ASCO 2019: Infigratinib in Upper Tract Urothelial Carcinoma vs Urothelial Carcinoma of the Bladder and Association with Comprehensive Genomic DNA Results

Chicago, IL (UroToday.com) FGFR3 mutations occur in approximately 20% of locally advanced and metastatic urothelial cancers.1 To date, clinical development of FGFR inhibitors for the treatment of urothelial cancer has yielded the recent FDA approval of an orally available FGFR inhibitor erdafitinib for the treatment of platinum-refractory metastatic urothelial cancer, and a number of other agents are being investigated in this setting as well.  Infirgratinib is an orally available small molecule FGFR1-3 inhibitor. Nazli Dizman, MD, presented a correlative analysis of a urothelial cancer expansion cohort of a phase I clinical trial2 in platinum-refractory or platinum-ineligible patients. The present study focused on the genomic underpinnings of response to FGFR inhibition and the detection of circulating cell-free DNA.

Investigators observed differing response rates between patients with upper tract primaries relative to patients with bladder primaries. They hypothesize that differences in the somatic mutational landscape between upper tract and lower tract tumors may explain the observed difference in response to FGFR targeted therapy. Specifically, of 67 evaluable patients, 59 had lower tract primaries, among whom infigratinib achieved a modest 22.0% response rate. However, among the 8 patients with upper tract primaries – noting the limitations of the small sample size – investigators identified 3 PRs and 1 CR for an overall response rate of 50.0%
ASCO 2019 tab 3 efficacy summary
Sequencing of the FGFR3 gene identified a predominance of the R248C mutation among upper tract tumors in which it comprises 50% of the FGFR3 alterations relative to just 12% of the lower tract primaries. Furthermore, the majority (59%) of lower tract tumors harbored the S249C relative to just 38% of upper tract primaries.

ASCO 2019 fig 1 UCB vs UTUC
Commensurate with the higher objective response rate, patients with upper tract primaries achieved significantly longer progression-free (8.5 months versus 3.7 months) and overall survival (21.8 months versus 3.7 months) relative to patients with bladder primary bladder cancer.
ASCO 2019 fig 2 progression free survival graph
Finally, investigators sought to further characterize the mutational landscape of these tumors utilizing circulating cell-free DNA. In particular, it was noted that lower tract tumors exhibit a higher variant allelic frequency, perhaps alluding to distinct tumor biology. Finally, the variant allelic frequency was significantly higher in tumor tissue relative to in circulating cell-free DNA, suggesting differences between the metastasizing cell populations relative to the bulk tumor.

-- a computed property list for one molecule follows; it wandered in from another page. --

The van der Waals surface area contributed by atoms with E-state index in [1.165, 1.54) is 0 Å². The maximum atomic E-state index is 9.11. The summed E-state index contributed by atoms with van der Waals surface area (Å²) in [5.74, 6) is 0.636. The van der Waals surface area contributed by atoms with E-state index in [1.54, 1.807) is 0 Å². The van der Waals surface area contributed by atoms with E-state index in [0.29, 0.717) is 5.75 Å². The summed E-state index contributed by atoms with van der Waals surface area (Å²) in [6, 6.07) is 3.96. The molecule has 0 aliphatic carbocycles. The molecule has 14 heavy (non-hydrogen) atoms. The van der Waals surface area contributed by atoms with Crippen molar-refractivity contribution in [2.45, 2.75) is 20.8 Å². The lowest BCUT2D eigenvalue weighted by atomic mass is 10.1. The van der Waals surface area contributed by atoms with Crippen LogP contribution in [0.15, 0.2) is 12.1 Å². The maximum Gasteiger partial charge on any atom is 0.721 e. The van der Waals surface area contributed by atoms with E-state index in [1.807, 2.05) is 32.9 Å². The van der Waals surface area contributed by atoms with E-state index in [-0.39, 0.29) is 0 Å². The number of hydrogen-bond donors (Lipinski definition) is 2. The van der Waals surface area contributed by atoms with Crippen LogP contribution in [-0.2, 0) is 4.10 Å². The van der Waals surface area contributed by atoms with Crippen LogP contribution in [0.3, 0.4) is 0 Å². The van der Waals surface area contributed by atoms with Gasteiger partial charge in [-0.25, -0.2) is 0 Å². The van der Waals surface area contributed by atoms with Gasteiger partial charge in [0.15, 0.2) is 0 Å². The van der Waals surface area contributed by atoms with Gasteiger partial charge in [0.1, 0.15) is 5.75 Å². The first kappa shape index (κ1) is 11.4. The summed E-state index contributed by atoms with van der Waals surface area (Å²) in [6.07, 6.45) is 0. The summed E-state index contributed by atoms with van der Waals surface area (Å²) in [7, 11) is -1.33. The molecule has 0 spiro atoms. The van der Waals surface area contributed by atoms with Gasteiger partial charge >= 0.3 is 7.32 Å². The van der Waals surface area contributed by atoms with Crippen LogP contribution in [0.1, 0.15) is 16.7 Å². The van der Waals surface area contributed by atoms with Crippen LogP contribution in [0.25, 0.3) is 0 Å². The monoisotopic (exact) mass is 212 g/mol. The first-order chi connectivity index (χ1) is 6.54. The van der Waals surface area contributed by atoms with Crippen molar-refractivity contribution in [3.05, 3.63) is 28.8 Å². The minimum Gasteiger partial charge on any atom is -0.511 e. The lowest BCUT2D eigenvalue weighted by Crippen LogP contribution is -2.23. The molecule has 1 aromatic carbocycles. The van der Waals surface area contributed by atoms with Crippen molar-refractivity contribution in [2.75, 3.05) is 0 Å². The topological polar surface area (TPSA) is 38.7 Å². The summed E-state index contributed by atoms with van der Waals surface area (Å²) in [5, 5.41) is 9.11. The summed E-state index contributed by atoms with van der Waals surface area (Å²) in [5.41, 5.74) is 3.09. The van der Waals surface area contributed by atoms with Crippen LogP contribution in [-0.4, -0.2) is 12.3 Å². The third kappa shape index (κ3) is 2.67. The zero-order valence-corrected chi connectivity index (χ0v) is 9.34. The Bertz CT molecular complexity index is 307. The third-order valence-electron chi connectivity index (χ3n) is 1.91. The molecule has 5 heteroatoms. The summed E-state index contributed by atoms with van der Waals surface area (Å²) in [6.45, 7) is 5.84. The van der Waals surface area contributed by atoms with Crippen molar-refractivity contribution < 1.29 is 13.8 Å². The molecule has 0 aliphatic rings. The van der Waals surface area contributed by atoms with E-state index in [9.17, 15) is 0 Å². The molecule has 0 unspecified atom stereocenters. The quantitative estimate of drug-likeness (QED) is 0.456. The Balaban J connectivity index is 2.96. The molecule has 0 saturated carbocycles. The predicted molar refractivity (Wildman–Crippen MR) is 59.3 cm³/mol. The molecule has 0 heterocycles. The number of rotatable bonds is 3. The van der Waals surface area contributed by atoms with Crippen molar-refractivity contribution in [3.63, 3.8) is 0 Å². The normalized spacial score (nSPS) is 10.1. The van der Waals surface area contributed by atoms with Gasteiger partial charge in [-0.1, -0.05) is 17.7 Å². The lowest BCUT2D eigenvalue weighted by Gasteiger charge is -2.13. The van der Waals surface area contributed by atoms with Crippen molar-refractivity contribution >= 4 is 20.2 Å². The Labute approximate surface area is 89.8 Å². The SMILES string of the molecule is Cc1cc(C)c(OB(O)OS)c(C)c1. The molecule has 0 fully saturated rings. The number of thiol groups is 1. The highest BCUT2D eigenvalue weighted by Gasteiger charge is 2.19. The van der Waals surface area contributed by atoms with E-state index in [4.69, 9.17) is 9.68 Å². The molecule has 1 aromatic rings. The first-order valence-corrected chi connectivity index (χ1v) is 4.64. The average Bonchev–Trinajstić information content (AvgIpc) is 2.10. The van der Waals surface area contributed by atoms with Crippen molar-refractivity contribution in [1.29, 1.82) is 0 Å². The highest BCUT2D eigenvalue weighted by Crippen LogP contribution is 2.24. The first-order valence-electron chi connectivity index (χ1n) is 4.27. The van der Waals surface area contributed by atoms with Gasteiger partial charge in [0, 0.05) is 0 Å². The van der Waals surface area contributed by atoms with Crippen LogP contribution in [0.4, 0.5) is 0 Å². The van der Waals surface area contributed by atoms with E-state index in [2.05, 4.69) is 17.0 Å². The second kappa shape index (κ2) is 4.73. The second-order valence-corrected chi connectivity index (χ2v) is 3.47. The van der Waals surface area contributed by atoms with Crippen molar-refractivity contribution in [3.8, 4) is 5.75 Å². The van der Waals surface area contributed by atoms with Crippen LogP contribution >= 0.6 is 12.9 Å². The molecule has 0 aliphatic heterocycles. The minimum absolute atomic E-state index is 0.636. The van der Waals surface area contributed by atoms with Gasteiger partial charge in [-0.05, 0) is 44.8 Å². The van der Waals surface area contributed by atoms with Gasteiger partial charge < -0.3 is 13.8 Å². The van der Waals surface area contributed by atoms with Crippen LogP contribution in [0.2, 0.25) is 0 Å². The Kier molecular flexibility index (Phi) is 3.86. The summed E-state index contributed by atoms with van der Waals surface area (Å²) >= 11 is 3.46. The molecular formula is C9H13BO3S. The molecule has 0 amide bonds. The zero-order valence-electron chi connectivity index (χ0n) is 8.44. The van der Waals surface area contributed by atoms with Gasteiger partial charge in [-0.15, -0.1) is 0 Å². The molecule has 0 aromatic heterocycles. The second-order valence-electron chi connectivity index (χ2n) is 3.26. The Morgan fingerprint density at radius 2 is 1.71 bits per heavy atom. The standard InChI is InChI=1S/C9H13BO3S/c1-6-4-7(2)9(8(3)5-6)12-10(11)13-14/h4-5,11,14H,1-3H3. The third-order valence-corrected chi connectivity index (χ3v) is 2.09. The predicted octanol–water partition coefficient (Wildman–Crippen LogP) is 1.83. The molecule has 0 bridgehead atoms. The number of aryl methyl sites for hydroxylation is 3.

ASCO 2019 fig 6 variants of UCB vs UTUC
Given the impressive response rate to infigratinib among patients with upper tract urothelial carcinoma, a phase III adjuvant trial is planned.

Presented by:  Nazli Dizman, MD, Department of Medical Oncology and Therapeutics Research, City of Hope Comprehensive Cancer Center, Duarte, CA

Written by: Michael Lattanzi, MD, Internal Medicine Resident, Department of Medicine, NYU School of Medicine, @MikeLattanzi at the 2019 ASCO Annual Meeting #ASCO19, May 31- June 4, 2019, Chicago, IL USA

References:
  1. Ross JS, Wang K, Khaira D, Ali SM, Fisher HA, Mian B, Nazeer T, Elvin JA, Palma N, Yelensky R, Lipson D. Comprehensive genomic profiling of 295 cases of clinically advanced urothelial carcinoma of the urinary bladder reveals a high frequency of clinically relevant genomic alterations. Cancer. 2016 Mar 1;122(5):702-11.
  2. Pal SK, Rosenberg JE, Hoffman-Censits JH, Berger R, Quinn DI, Galsky MD, Wolf J, Dittrich C, Keam B, Delord JP, Schellens JH. Efficacy of BGJ398, a fibroblast growth factor receptor 1–3 inhibitor, in patients with previously treated advanced urothelial carcinoma with FGFR3 alterations. Cancer discovery. 2018 Jul 1;8(7):812-21.
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